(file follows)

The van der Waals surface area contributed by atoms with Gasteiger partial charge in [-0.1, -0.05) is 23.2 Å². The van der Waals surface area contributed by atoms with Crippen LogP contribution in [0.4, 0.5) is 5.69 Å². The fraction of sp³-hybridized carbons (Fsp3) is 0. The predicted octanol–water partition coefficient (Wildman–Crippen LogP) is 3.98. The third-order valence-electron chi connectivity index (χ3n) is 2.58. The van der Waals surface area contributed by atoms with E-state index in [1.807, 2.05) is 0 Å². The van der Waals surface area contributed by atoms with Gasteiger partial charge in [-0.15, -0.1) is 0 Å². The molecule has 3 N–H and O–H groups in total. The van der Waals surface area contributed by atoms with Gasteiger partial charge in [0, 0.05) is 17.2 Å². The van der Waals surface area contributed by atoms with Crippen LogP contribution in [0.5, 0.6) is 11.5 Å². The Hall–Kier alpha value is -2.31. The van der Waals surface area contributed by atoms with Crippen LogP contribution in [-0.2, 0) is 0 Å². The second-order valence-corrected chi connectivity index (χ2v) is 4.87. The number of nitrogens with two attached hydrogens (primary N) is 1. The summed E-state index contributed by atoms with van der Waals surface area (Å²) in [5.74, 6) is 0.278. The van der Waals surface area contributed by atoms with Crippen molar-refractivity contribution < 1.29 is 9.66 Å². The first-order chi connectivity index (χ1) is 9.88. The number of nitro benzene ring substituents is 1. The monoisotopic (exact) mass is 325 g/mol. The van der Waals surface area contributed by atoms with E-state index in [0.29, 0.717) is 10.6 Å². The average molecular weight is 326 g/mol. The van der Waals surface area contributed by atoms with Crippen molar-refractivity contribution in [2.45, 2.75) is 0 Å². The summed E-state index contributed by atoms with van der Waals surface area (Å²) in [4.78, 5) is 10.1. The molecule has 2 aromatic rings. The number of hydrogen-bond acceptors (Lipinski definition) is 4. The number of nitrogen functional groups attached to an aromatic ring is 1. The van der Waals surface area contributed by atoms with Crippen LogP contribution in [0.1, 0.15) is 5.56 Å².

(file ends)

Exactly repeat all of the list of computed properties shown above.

The van der Waals surface area contributed by atoms with Gasteiger partial charge in [-0.1, -0.05) is 23.2 Å². The van der Waals surface area contributed by atoms with Crippen LogP contribution in [0.4, 0.5) is 5.69 Å². The fraction of sp³-hybridized carbons (Fsp3) is 0. The predicted octanol–water partition coefficient (Wildman–Crippen LogP) is 3.98. The third-order valence-electron chi connectivity index (χ3n) is 2.58. The van der Waals surface area contributed by atoms with E-state index in [1.807, 2.05) is 0 Å². The van der Waals surface area contributed by atoms with Gasteiger partial charge in [-0.15, -0.1) is 0 Å². The molecule has 3 N–H and O–H groups in total. The van der Waals surface area contributed by atoms with Gasteiger partial charge in [0, 0.05) is 17.2 Å². The van der Waals surface area contributed by atoms with Crippen LogP contribution in [0.5, 0.6) is 11.5 Å². The Hall–Kier alpha value is -2.31. The van der Waals surface area contributed by atoms with Crippen LogP contribution in [-0.2, 0) is 0 Å². The second-order valence-corrected chi connectivity index (χ2v) is 4.87. The number of nitrogens with two attached hydrogens (primary N) is 1. The summed E-state index contributed by atoms with van der Waals surface area (Å²) in [5.74, 6) is 0.278. The van der Waals surface area contributed by atoms with Crippen molar-refractivity contribution < 1.29 is 9.66 Å². The first-order chi connectivity index (χ1) is 9.88. The number of nitro benzene ring substituents is 1. The monoisotopic (exact) mass is 325 g/mol. The van der Waals surface area contributed by atoms with E-state index in [0.29, 0.717) is 10.6 Å². The average molecular weight is 326 g/mol. The van der Waals surface area contributed by atoms with Crippen molar-refractivity contribution in [2.45, 2.75) is 0 Å². The summed E-state index contributed by atoms with van der Waals surface area (Å²) in [4.78, 5) is 10.1. The molecule has 2 aromatic rings. The number of hydrogen-bond acceptors (Lipinski definition) is 4. The number of nitrogen functional groups attached to an aromatic ring is 1. The van der Waals surface area contributed by atoms with Crippen LogP contribution in [0.1, 0.15) is 5.56 Å².